1. Carter attacks the sufficiency of the evidence to authorize his conviction for felony murder. Construed most strongly against him and in support of the guilty verdict, the evidence shows the following: The victim of the homicide was Davante King, who was the two-year-old son of Carter's girl friend, Jacqueline King. Carter, Ms. King and Davante all shared a home with Faye Dalcie, Carter's mother. On the day of the homicide, Ms. King left for work at an early hour. Between 10:00 and 11:00 a.m., Ms. Dalcie noticed that the child felt feverish. She gave him some medicine and he seemed to improve. However, before she left for work at 1:40 p.m., Ms. Dalcie told Carter that Davante was sick. When Ms. King returned from work about 3:25 p.m., Davante appeared to be sleeping, so she did not disturb him. Approximately one-half hour later, Ms. King checked on the child, discovering only then that he was severely bruised and unconscious. Davante was rushed to the hospital, where he was pronounced dead. Although several of the child's injuries were potentially fatal, the immediate cause of his death was a subdural blood clot caused by blunt-force trauma to the head or violent shaking. Carter phoned the hospital and learned that the child was dead. Although he stated that he would come to the hospital, he never arrived. Several hours later, an officer observed Carter participating in a suspected drug transaction. After establishing that Carter was wanted for a probation violation, the officer attempted to arrest him. When Carter tried to escape, the officer and two backup officers pursued him. After a struggle, the three officers eventually subdued Carter. Carter told one of the officers that he had killed once and could kill again. During his incarceration, Carter made incriminating statements to two of his cellmates regarding the death of the child. In one of those statements, Carter admitted hitting Davante after the child was incontinent.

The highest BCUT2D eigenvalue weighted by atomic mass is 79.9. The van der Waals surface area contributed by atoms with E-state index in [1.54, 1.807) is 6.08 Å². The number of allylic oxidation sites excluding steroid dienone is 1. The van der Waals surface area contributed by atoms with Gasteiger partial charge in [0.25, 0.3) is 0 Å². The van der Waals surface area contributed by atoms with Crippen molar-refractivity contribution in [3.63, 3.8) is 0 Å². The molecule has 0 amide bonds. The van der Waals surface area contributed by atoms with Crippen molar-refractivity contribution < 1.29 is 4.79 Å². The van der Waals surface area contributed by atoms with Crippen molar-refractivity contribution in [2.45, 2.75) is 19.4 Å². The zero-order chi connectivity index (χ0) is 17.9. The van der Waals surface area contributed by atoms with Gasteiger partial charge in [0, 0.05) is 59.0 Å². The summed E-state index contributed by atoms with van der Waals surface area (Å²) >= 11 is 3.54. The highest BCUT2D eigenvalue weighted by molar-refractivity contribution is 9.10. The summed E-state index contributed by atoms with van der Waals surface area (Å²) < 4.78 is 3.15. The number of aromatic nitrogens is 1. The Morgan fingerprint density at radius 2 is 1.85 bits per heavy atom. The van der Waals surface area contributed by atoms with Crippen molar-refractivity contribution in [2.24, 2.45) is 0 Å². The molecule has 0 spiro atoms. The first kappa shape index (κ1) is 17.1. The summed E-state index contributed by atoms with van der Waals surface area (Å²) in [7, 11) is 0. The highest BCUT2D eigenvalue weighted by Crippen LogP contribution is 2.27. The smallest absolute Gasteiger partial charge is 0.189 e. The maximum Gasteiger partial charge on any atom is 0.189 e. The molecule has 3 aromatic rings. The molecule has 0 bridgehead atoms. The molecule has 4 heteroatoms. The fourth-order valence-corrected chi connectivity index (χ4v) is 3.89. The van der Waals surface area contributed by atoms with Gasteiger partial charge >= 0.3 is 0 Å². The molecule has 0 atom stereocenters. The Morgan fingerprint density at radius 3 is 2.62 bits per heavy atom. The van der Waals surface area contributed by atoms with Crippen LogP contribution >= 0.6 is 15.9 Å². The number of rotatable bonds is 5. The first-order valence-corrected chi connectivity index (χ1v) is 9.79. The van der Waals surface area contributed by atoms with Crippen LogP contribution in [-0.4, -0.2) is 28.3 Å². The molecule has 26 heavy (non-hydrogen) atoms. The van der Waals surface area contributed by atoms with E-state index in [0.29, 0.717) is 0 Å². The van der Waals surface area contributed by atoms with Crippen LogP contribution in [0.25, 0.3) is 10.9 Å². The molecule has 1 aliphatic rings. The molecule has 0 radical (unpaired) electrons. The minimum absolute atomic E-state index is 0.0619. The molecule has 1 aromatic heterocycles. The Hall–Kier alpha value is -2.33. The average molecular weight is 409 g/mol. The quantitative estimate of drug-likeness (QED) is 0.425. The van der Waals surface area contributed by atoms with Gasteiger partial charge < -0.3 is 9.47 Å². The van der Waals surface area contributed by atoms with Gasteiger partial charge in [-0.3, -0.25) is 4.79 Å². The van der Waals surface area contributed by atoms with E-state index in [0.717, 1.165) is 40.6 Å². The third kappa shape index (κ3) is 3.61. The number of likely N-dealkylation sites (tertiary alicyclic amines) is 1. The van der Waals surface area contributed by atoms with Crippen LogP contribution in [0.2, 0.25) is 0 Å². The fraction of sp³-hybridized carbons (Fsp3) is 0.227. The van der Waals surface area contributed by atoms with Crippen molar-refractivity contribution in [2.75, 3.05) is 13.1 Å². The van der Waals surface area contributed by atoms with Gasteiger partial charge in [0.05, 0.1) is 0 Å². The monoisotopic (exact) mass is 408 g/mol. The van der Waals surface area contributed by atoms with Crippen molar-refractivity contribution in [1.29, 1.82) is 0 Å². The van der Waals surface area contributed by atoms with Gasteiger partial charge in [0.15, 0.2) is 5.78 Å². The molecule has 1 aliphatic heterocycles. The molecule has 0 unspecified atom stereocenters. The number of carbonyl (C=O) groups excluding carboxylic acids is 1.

This evidence is sufficient to support a finding that, in the few hours between Ms. Dalcie's departure and Ms. King's return, Carter fatally beat or shook the sick child. Accordingly, the evidence authorizes a rational trier of fact to find proof beyond a reasonable doubt of Carter's guilt of felony murder while in the commission of child cruelty. Jackson v. Virginia, 443 U. S. 307 (99 SC 2781, 61 LE2d 560) (1979); McNeal v. State, 263 Ga. 397 (1) (435 SE2d 47) (1993).